"Yeah, but... if the Pirates of the Caribbean breaks down, the pirates don't eat the tourists."
It took twenty-two years and three movies, but we finally got what Jeff Goldblum's character quipped about in the original Jurassic Park in this summer's newest blockbuster Jurassic World: full-scale dinosaur-on-tourist carnage. Yep, the park is finally open for business, complete with corporate sponsorships, endless lines, jaded employees and, oh yeah, deadly prehistoric animals genetically modified to up the "wow" factor with little regard to what might happen if the park's biggest attractions decided to go off script, tap into their natural instincts and chow down on some vacationers.
Unlike our previous cinematic visits to Isla Nublar where all we got was the likes of Sam Neill and William H. Macy, this time we get a full-fledged hunky action hero in Guardians of the Galaxy's Chris Pratt, playing what can best be called a "raptor whisperer", one of many silly/illogical plot points you'll scratch your head about once this thrill ride comes to a complete stop. Bryce Dallas Howard, as Jurassic World's workaholic operations manager, holds her own in the hero department, even more so by doing it in all heels. Once the mayhem ensues, the scruffy Pratt and the porcelain Howard set out to find her two wayward nephews (one a generic morose teen, the other a mop-topped, well, moppet), dodging dive-bombing Pterodactyls along the way as well as the film's big-big bad, the only-a-marketing-exec-could-come-up-with-this-name Indominus rex, a super-dino with quite a few tricks up his tiny-tiny metaphorical sleeves.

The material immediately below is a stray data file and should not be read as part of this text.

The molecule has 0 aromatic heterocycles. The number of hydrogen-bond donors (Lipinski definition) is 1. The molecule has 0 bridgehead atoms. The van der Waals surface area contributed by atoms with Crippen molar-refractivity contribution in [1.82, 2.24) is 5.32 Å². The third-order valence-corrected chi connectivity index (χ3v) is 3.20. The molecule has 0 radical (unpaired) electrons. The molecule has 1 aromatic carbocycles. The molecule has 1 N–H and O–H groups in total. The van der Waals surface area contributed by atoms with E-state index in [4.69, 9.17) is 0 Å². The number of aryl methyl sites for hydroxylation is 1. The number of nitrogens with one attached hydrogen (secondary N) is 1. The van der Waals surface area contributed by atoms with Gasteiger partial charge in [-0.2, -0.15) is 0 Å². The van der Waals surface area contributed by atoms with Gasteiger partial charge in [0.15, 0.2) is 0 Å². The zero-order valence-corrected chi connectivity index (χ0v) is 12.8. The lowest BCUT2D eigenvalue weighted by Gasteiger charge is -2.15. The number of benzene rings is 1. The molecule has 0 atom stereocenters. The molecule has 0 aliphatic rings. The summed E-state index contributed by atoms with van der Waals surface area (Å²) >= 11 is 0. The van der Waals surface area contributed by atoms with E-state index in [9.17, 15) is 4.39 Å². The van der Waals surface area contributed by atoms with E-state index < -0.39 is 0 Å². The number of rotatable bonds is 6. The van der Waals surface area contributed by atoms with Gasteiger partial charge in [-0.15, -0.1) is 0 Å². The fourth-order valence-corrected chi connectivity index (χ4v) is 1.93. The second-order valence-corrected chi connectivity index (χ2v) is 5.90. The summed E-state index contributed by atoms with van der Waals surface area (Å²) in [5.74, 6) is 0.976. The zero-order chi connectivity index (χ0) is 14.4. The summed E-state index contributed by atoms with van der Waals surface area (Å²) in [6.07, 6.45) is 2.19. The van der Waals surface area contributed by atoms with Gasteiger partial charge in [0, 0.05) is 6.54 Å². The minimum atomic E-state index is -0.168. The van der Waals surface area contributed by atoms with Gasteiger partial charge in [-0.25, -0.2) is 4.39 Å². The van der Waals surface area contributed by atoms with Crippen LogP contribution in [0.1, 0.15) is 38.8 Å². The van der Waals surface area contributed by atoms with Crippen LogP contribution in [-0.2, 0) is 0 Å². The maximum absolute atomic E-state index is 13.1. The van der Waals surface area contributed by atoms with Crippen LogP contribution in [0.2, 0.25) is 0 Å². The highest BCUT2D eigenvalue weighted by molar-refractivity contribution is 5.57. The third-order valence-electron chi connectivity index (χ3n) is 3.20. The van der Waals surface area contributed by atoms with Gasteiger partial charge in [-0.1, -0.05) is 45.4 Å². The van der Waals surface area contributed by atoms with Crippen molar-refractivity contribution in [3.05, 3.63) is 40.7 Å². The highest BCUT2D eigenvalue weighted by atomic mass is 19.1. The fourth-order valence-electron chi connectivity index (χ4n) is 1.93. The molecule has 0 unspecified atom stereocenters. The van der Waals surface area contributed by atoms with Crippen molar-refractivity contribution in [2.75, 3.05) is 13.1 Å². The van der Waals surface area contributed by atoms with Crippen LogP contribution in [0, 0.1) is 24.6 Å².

Even with all the digital dinos zipping across the screen, Jurassic World somehow escapes a CGI-overload, and the effects crew wisely included (like the previous Parks) some practical, hand-made dinos for the cast to get up close and personal with. Also wise is the inclusion of John Williams' iconic theme music, piped in just when a note of nostalgia is needed. Unwise was a few extraneous subplots and the need for a human "villain", nevertheless played to the moustache-twirling hilt by Vincent D'Onofrio.
All in all, Jurassic World proves to be quite the roller coaster ride, impressively helmed by a relative newcomer, Colin Trevorrow. Just remember that it would be best if you check your brain at the door when you cash in your E ticket for this one. Oh, and keep your hands and feet inside the theater at all times.
MD Rating: B
Review by Kirby Holt, creator and editor of Movie Dearest, The QuOD: The Queer Online Database and the Out Movie Guide.